About The Golden Age of Magic

The Golden Age of Magic refers to the period between the mid 1800s and the early to mid 1900s. Certainly there were magicians before this time but in 1840 John Henry Anderson, performing as The Great Wizard of the North, opened the New Strand Theatre in London. In 1845 he opened a second theatre in Glasgow and, in the same year, Jean Eugene Robert-Houdin opened a magic theatre in Paris. These theatres started a trend and it was not long before large, permanent magic shows became the norm. In 1873 the duo Maskelyne and Cooke took over the Egyptian Hall, in London's Piccadilly, and it became known as England's Home of Mystery The fame of this duo was such that the second sentence of the famous children's book, The Railway Children, says "I don't suppose they had ever thought about railways except as a means of getting to Maskelyne and Cook's (sic), the Pantomime, Zoological Gardens, and Madame Tussaud's". No explanation was needed as to who they were.

There were many other such magicians of equal or greater fame. The list includes many names no longer familiar today: Alexander Herrmann (Herrmann the Great), 'Black Herman', Buatier de Kolta, Charles Joseph Carter (Carter the Great), David Devant, Erik Jan Hanussen, Harry Blackstone Sr., Harry Kellar, Herbert de Caston, Howard Thurston, Julius and Agnes Zancig, Max Malini, Okito, Ted Anneman and Will Goldston are amongst them. Perhaps the most famous of all was Harry Houdini and we include his own book on Robert-Houdin as one of our first publications.

Many of these magicians wrote their own books but there were also many works by people who weren't themselves performers of the magic arts but students and chroniclers. It is our aim to search out works from this period, which can be looked upon as the time when most 'modern' magic was invented, and re-publish them for a new audience. We are aware that, in some cases, facsimile copies are sometimes available but we believe that these works deserve more than second-rate reproduction, especially as many such copies are of poor quality despite commanding high prices. Therefore, we re-typeset the text of the books to make reading them a pleasure rather than a chore and they are passed through an exhaustive editing process, as many were poorly edited in the original, to the extent that sometimes the meanings are completely reversed. We use the original illustrations but endeavor to enhance them for clarity where possible (although sometimes the originals are themselves almost illegible). Finally, we publish them in a uniform format, at an accessible price so that a collector may build an inexpensive, uniform library of some of the greatest books on magic ever written.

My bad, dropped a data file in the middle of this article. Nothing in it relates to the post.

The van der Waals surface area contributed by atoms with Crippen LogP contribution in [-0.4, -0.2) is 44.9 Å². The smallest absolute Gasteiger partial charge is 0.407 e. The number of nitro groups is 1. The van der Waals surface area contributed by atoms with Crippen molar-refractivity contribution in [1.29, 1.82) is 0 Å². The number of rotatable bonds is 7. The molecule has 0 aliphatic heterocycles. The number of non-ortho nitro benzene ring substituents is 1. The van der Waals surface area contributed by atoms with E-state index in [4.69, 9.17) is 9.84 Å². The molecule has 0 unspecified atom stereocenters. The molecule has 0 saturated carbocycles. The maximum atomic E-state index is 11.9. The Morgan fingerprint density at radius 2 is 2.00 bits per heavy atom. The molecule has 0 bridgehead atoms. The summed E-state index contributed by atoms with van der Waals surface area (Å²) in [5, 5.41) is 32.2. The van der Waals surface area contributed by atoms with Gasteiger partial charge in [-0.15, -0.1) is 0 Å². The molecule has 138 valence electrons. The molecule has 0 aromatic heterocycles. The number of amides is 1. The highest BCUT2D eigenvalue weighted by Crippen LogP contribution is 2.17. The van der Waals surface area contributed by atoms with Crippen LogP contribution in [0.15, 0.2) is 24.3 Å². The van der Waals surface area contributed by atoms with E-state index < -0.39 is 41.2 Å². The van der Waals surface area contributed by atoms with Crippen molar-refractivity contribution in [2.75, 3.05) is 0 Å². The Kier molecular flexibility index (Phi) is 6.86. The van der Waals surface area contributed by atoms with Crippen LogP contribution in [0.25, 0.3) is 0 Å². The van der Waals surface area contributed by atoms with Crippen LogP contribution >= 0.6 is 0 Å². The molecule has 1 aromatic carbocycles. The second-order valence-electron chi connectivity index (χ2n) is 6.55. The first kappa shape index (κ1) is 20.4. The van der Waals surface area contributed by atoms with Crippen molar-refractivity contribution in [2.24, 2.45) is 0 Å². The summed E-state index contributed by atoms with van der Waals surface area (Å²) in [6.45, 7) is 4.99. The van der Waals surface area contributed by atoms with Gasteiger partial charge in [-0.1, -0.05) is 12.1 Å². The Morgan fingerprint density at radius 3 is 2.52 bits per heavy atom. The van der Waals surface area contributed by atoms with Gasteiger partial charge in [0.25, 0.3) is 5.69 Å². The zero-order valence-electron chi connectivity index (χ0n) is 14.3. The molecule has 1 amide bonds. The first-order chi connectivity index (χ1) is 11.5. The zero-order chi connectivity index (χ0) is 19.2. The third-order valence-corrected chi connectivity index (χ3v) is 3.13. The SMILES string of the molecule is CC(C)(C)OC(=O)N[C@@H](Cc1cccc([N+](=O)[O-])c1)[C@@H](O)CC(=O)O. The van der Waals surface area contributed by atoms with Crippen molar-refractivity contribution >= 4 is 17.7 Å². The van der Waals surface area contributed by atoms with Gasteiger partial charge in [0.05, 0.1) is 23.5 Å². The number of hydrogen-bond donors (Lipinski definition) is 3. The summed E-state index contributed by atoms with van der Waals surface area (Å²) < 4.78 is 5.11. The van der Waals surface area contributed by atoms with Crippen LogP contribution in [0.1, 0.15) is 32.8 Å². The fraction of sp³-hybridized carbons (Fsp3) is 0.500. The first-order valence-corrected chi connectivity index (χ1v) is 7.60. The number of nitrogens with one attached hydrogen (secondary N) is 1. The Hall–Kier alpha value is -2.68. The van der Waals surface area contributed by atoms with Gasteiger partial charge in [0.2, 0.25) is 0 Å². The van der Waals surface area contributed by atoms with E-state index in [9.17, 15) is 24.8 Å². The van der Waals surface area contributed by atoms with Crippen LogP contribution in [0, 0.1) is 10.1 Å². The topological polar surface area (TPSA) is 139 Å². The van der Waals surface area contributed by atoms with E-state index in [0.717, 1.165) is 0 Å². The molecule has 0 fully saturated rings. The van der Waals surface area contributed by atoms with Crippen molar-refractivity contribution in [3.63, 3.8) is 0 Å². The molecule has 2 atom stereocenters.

In order to reach the widest audience we make the books available via bookshops, magic shops and Amazon. We are always open to suggestions as to possible future titles and also look to publish books about this period written by magic historians. If you wish to contact us please use the form on our contact page.